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Use of Sources and Plagiarism
Some guidance may be helpful on the use of sources such as books and articles in the writing of essays that are to be submitted for assessment. It is, of course, expected that students will make use of sources in their essays, and it is often desirable that a particular viewpoint found in a printed source should be expounded and discussed. But it is important that your reader be left in no doubt about what you are doing when you use sources, and this can be ensured by following some elementary conventions.
Observance of these conventions is good scholarly practice. It gives to the authors whose work has been used what is due to them. It enables a tutor to know whose work he is commenting on and assessing. It ensures that the writer does not fall under suspicion of dishonest work - passing off as his own the mental work of others.
But it is perfectly possible to observe these conventions and yet to fall short, in the use of sources, of the kind of independence that is necessary if one's work is to be of real value. The proper use of sources can only be learnt by experience and through the comments of tutors, who are always willing to give advice on particular cases. Some general remarks may, however, be useful.
Generally speaking verbatim quotations should be confined to short passages, and should have a specific purpose: e.g. you may wish to discuss the meaning of a particular word or sentence. Quoted passages should never be strung together in place of extended exposition. Intelligent selection of such passages may deserve some credit, but very little since it gives little evidence that the material is understood.
'Paraphrase' can include a variety of things. The Concise Oxford Dictionary defines it as 'free rendering or amplification of a passage, expression of its sense in other words'. The latter can cover the humble activity of rewriting the passage with systematic minor changes; certain words replaced by synonymous words or phrases, with changes in grammatical construction, and so on - a rather mechanical process. But paraphrase can be the activity of re-expressing the content of a passage in a way that frees it from obscurity, presents its points in a more perspicuous order, and brings out the structure of its argument by identifying the conclusion and distinguishing the various premises and revealing their relationships. The important distinction to grasp is between slavish paraphrase and critical paraphrase. The slavish variety is in general to be avoided (whether acknowledged or not) because it can be done even with the most superficial understanding of the passage that is being re-expressed . An essay which consists largely, or even wholly, of critical paraphrase can on the other hand be of great value to the student. To be able to articulate an argument independently, as distinct from parroting it, is an achievement in itself, and is also the best way into the more ambitious task of criticism.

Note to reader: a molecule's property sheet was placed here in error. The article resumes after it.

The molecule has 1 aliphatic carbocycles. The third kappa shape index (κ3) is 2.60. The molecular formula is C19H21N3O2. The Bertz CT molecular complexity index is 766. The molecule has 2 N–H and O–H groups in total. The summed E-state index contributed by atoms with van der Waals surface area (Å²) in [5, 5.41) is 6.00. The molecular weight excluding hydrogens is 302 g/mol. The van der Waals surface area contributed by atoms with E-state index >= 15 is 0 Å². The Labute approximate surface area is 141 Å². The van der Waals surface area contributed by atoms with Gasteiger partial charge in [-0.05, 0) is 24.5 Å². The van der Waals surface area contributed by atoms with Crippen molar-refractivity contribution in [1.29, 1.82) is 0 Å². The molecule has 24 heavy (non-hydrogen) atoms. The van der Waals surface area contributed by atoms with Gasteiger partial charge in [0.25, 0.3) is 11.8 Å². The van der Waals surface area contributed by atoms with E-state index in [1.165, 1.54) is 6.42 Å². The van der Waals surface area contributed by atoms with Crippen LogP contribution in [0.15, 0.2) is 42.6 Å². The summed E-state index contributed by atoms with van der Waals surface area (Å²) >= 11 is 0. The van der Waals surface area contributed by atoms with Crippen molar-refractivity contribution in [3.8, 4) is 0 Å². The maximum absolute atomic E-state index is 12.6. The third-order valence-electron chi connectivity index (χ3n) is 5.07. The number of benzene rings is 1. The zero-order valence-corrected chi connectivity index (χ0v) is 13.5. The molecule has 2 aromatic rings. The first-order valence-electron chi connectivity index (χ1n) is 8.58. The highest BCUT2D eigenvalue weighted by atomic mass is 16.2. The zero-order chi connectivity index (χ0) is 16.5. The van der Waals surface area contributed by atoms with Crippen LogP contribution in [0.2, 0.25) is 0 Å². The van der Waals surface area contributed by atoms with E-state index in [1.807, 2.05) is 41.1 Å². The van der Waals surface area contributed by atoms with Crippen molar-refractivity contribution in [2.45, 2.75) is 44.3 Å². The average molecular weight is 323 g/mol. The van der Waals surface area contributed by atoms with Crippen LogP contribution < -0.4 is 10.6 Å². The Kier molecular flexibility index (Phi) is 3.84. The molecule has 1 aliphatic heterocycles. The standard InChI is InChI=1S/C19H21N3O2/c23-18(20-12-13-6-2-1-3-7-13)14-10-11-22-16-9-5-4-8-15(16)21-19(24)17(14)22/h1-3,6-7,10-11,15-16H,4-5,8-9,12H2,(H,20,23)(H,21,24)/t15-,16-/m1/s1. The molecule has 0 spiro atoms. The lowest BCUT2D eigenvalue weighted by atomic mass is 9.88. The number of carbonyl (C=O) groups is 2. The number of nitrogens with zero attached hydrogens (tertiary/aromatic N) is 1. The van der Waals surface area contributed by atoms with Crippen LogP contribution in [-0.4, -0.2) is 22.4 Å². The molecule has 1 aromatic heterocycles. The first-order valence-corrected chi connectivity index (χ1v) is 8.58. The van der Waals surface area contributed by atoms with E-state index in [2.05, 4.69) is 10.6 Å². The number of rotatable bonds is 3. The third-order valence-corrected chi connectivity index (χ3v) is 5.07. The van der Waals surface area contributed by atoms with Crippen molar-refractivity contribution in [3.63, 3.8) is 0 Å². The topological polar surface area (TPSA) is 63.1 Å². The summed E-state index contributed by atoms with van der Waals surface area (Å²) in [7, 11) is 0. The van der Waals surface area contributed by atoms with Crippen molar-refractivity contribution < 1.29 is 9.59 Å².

It is a good idea to practise the art of critical paraphrase not only when writing an essay but also when making preparatory notes on your reading. It is also a good idea in note-taking to observe the conventions of using quotation marks and noting sources. The former is a good training, and the latter is a way of making sure that you do not inadvertently incorporate quoted material into an essay, having forgotten that you had copied it verbatim into your notes.
Use of Other Students' Work
Copying another student's essay, in whole or in part, or copying answers to questions set as exercises, is clearly indefensible, and such work will not be accepted. At the same time there is a place for collaboration and mutual assistance. In cases where a student wishes to submit work which is indebted to discussion with other students, an appropriate acknowledgement can be made. If you are in doubt about whether what you are doing is legitimate, or might be misunderstood, consult the tutor for whom the work is to be submitted.
Penalties for Plagiarism
In the foregoing an attempt has been made to give guidance on how to avoid inadvertent misappropriation of work of others. Deliberate misappropriation is plagiarism, which is an academic offence under the Rules of the University. Serious plagiarism in a particular piece may be penalised by the award of a zero mark. Persistent plagiarism is subject to more severe penalties, including, in extreme cases, exclusion from the University.
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